How can you help?

Adopt– Adopting a cat or kitten from a shelter or a rescue is the biggest way to help. Shelters and rescues are almost always overwhelmingly full of cats in need of homes. Local shelters have to euthanize cats DAILY to make room for new cats coming in. When you adopt from a shelter, that’s one less cat that will be euthanized for space. If you adopt from a rescue, there’s one more cat we can save from somewhere else. 

Transport– Many of our cats come from shelters in rural areas with little foot traffic. These shelters are not always right down the street, so we rely on our volunteers to help transport the cats from the shelter to the vet or to their new foster home. Even being able to make part of the trip is helpful. Sometimes this is as simple as picking up a cat or kitten from the vet clinic at the SPCA in McKinney and taking them to Petsmart in Allen. Have a flexible schedule and want to help out without the commitment of fostering? Consider helping with transportation.

Clean– Our Petsmart Adoption Center houses 5+ cats on a weekly basis. Our volunteer cleaners come in twice a day to feed the cats, replace water, scoop cat boxes, and give the kitties lots of love! Need the occasional dose of kitty love on your way to or from work? Maybe becoming a cleaner could be an option!

Foster– Fostering is one of the hardest and most rewarding jobs in the rescue world. Our fosters take new cats or kittens into their homes. Cats are treated for fleas and worms, and often Upper Respiratory Infection from being in the shelter. They are tested for common feline diseases and given all age-appropriate vaccines. Before adoption, all cats and kittens are spayed or neutered. Fosters take their foster cats to vet appointments. We love them, feed them, trim their claws, buy them toys, share our bed with them, clean up after them, take care of them when they are sick, take pictures of them, write little stories about them, all in hopes it will lead their forever home to them, and take them to weekend adoption events. It is a huge and challenging commitment, but so worth it when they finally find the right home. Without foster homes, we cannot save any cats.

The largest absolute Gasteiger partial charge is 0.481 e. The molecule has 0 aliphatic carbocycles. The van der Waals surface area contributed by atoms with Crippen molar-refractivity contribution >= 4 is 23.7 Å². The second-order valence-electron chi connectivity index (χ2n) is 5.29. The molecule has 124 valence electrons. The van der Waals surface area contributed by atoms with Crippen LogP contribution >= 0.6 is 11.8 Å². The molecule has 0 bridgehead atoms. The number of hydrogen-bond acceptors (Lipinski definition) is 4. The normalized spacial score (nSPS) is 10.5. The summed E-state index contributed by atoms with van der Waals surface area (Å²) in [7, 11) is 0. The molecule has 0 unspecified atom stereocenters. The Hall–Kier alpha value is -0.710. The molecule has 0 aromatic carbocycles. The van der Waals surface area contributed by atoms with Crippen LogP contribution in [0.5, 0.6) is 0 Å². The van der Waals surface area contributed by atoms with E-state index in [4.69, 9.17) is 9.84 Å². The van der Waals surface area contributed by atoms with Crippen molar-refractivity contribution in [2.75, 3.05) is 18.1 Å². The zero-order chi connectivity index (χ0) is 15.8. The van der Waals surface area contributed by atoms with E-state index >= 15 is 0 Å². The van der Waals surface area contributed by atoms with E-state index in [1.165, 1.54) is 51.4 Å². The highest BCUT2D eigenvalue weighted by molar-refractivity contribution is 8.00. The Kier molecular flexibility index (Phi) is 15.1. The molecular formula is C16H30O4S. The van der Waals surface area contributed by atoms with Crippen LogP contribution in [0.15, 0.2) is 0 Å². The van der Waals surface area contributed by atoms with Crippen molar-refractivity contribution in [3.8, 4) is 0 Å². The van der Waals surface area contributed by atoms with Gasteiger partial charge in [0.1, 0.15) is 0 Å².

Adoption Events– Our weekend adoption events are organized and executed entirely by volunteers. We set up tables, crates, and signs before our events each weekend and take it all down at the end of Sunday’s event. Our volunteers care for our foster cats and kittens while they are at the events, answer questions any potential adopters might have, help find the right family for each cat, and handle paperwork. While working these events is not the best fit for young children, we have several teenage volunteers that are a great help to our team. Love cats and kittens, but can’t have one of your own? Maybe volunteering at our events would be a good fit for you!

Donate– Allergic to cats? Don’t have time to volunteer? Still want to help? Consider donating to North Texas Cat Rescue.

What can I donate?


Cash or check mailed to:

North Texas Cat Rescue

P.O. Box 1504

McKinney, TX 75070

Amazon Wish List

In-person donations may be dropped off at Petsmart in Allen during weekend adoption events or regular store hours. Ask a store associate for assistance. The following items are always welcome:

  • Cat Food
    • Proplan Dry Kitten and Adult
    • Simply Nourrish Salmon and Sweet Potatoes dry food
    • Royal Canine for Kittens dry food
  • Tidy Cat Scoopable clay litter – Blue Label
  • Large Forceflex garbage bags
  • Bleach-free cleaner
  • Paper towels
  • Washable toys
  • Cardboard scratchers
  • Milk Replacer cans for orphaned kittens
  • Bags of Friskies ( to feed our managed feral cat colonies)
  • Petsmart gift certificates
  • Latex-free gloves


For more information on North Texas Cat Rescue, or to get involved, please visit their website or Facebook, or send them an email!